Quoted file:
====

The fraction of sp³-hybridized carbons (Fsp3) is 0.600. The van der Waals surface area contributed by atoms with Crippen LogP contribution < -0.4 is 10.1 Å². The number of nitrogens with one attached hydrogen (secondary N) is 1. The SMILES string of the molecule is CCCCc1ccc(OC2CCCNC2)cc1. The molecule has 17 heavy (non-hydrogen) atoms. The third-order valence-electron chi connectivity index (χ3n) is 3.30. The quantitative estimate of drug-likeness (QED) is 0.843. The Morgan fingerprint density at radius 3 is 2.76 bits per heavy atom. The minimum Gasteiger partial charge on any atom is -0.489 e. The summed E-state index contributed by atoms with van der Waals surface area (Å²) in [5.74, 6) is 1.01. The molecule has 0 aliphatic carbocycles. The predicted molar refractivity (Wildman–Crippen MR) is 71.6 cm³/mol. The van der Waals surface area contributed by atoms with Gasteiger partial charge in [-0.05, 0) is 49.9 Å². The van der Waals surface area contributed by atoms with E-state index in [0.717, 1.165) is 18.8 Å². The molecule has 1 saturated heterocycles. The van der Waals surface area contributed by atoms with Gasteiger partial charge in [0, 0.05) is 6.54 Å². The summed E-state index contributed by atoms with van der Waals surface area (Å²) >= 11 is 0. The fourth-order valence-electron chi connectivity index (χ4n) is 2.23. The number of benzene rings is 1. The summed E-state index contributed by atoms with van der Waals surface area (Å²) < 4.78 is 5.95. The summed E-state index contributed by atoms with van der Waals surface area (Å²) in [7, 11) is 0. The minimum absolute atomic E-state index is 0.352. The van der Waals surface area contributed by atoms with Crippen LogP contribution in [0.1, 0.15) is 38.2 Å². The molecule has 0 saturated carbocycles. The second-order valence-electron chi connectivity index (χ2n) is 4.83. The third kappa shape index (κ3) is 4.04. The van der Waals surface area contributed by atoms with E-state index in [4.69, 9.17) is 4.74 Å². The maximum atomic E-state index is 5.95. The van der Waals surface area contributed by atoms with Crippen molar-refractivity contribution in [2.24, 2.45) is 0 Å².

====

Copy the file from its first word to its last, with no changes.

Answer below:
The fraction of sp³-hybridized carbons (Fsp3) is 0.600. The van der Waals surface area contributed by atoms with Crippen LogP contribution < -0.4 is 10.1 Å². The number of nitrogens with one attached hydrogen (secondary N) is 1. The SMILES string of the molecule is CCCCc1ccc(OC2CCCNC2)cc1. The molecule has 17 heavy (non-hydrogen) atoms. The third-order valence-electron chi connectivity index (χ3n) is 3.30. The quantitative estimate of drug-likeness (QED) is 0.843. The Morgan fingerprint density at radius 3 is 2.76 bits per heavy atom. The minimum Gasteiger partial charge on any atom is -0.489 e. The summed E-state index contributed by atoms with van der Waals surface area (Å²) in [5.74, 6) is 1.01. The molecule has 0 aliphatic carbocycles. The predicted molar refractivity (Wildman–Crippen MR) is 71.6 cm³/mol. The van der Waals surface area contributed by atoms with Gasteiger partial charge in [-0.05, 0) is 49.9 Å². The van der Waals surface area contributed by atoms with E-state index in [0.717, 1.165) is 18.8 Å². The molecule has 1 saturated heterocycles. The van der Waals surface area contributed by atoms with Gasteiger partial charge in [0, 0.05) is 6.54 Å². The summed E-state index contributed by atoms with van der Waals surface area (Å²) >= 11 is 0. The fourth-order valence-electron chi connectivity index (χ4n) is 2.23. The number of benzene rings is 1. The summed E-state index contributed by atoms with van der Waals surface area (Å²) < 4.78 is 5.95. The summed E-state index contributed by atoms with van der Waals surface area (Å²) in [7, 11) is 0. The minimum absolute atomic E-state index is 0.352. The van der Waals surface area contributed by atoms with Crippen LogP contribution in [0.1, 0.15) is 38.2 Å². The molecule has 0 saturated carbocycles. The second-order valence-electron chi connectivity index (χ2n) is 4.83. The third kappa shape index (κ3) is 4.04. The van der Waals surface area contributed by atoms with E-state index in [4.69, 9.17) is 4.74 Å². The maximum atomic E-state index is 5.95. The van der Waals surface area contributed by atoms with Crippen molar-refractivity contribution in [2.24, 2.45) is 0 Å².